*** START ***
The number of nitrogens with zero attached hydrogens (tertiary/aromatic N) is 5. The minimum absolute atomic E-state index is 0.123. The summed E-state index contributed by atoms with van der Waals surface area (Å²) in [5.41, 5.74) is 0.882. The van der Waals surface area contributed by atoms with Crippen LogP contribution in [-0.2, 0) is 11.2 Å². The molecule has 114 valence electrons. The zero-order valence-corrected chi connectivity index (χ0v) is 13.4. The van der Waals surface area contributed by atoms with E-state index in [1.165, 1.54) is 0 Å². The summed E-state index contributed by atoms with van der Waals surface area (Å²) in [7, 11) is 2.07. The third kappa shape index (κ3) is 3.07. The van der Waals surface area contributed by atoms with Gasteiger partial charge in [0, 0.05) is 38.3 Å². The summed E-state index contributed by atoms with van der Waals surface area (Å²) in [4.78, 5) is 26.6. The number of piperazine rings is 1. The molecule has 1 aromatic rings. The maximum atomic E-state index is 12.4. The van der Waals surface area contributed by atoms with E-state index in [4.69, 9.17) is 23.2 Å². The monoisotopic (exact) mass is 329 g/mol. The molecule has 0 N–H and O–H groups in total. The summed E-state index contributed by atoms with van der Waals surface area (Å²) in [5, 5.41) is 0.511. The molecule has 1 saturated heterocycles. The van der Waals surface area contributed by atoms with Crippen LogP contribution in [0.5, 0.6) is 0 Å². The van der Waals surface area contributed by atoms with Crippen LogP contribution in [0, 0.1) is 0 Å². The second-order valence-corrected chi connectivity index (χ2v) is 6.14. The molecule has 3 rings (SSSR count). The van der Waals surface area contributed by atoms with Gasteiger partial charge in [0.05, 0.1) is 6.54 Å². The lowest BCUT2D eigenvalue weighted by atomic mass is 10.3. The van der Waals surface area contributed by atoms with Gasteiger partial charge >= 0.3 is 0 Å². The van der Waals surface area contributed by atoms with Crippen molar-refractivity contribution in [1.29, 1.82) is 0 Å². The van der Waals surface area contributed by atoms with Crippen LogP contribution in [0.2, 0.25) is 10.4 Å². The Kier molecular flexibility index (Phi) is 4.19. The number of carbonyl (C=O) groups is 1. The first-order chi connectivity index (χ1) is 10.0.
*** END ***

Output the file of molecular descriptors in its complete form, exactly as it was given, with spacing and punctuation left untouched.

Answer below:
The number of nitrogens with zero attached hydrogens (tertiary/aromatic N) is 5. The minimum absolute atomic E-state index is 0.123. The summed E-state index contributed by atoms with van der Waals surface area (Å²) in [5.41, 5.74) is 0.882. The van der Waals surface area contributed by atoms with Crippen LogP contribution in [-0.2, 0) is 11.2 Å². The molecule has 114 valence electrons. The zero-order valence-corrected chi connectivity index (χ0v) is 13.4. The van der Waals surface area contributed by atoms with E-state index in [1.165, 1.54) is 0 Å². The summed E-state index contributed by atoms with van der Waals surface area (Å²) in [7, 11) is 2.07. The third kappa shape index (κ3) is 3.07. The van der Waals surface area contributed by atoms with Gasteiger partial charge in [0, 0.05) is 38.3 Å². The summed E-state index contributed by atoms with van der Waals surface area (Å²) in [4.78, 5) is 26.6. The number of piperazine rings is 1. The molecule has 1 aromatic rings. The maximum atomic E-state index is 12.4. The van der Waals surface area contributed by atoms with E-state index in [4.69, 9.17) is 23.2 Å². The monoisotopic (exact) mass is 329 g/mol. The molecule has 0 N–H and O–H groups in total. The summed E-state index contributed by atoms with van der Waals surface area (Å²) in [5, 5.41) is 0.511. The molecule has 1 saturated heterocycles. The van der Waals surface area contributed by atoms with Crippen LogP contribution in [0.5, 0.6) is 0 Å². The van der Waals surface area contributed by atoms with Crippen LogP contribution in [0, 0.1) is 0 Å². The second-order valence-corrected chi connectivity index (χ2v) is 6.14. The molecule has 3 rings (SSSR count). The van der Waals surface area contributed by atoms with Gasteiger partial charge in [0.05, 0.1) is 6.54 Å². The lowest BCUT2D eigenvalue weighted by atomic mass is 10.3. The van der Waals surface area contributed by atoms with Gasteiger partial charge >= 0.3 is 0 Å². The van der Waals surface area contributed by atoms with Crippen molar-refractivity contribution in [1.29, 1.82) is 0 Å². The van der Waals surface area contributed by atoms with Crippen LogP contribution in [0.2, 0.25) is 10.4 Å². The Kier molecular flexibility index (Phi) is 4.19. The number of carbonyl (C=O) groups is 1. The first-order chi connectivity index (χ1) is 10.0.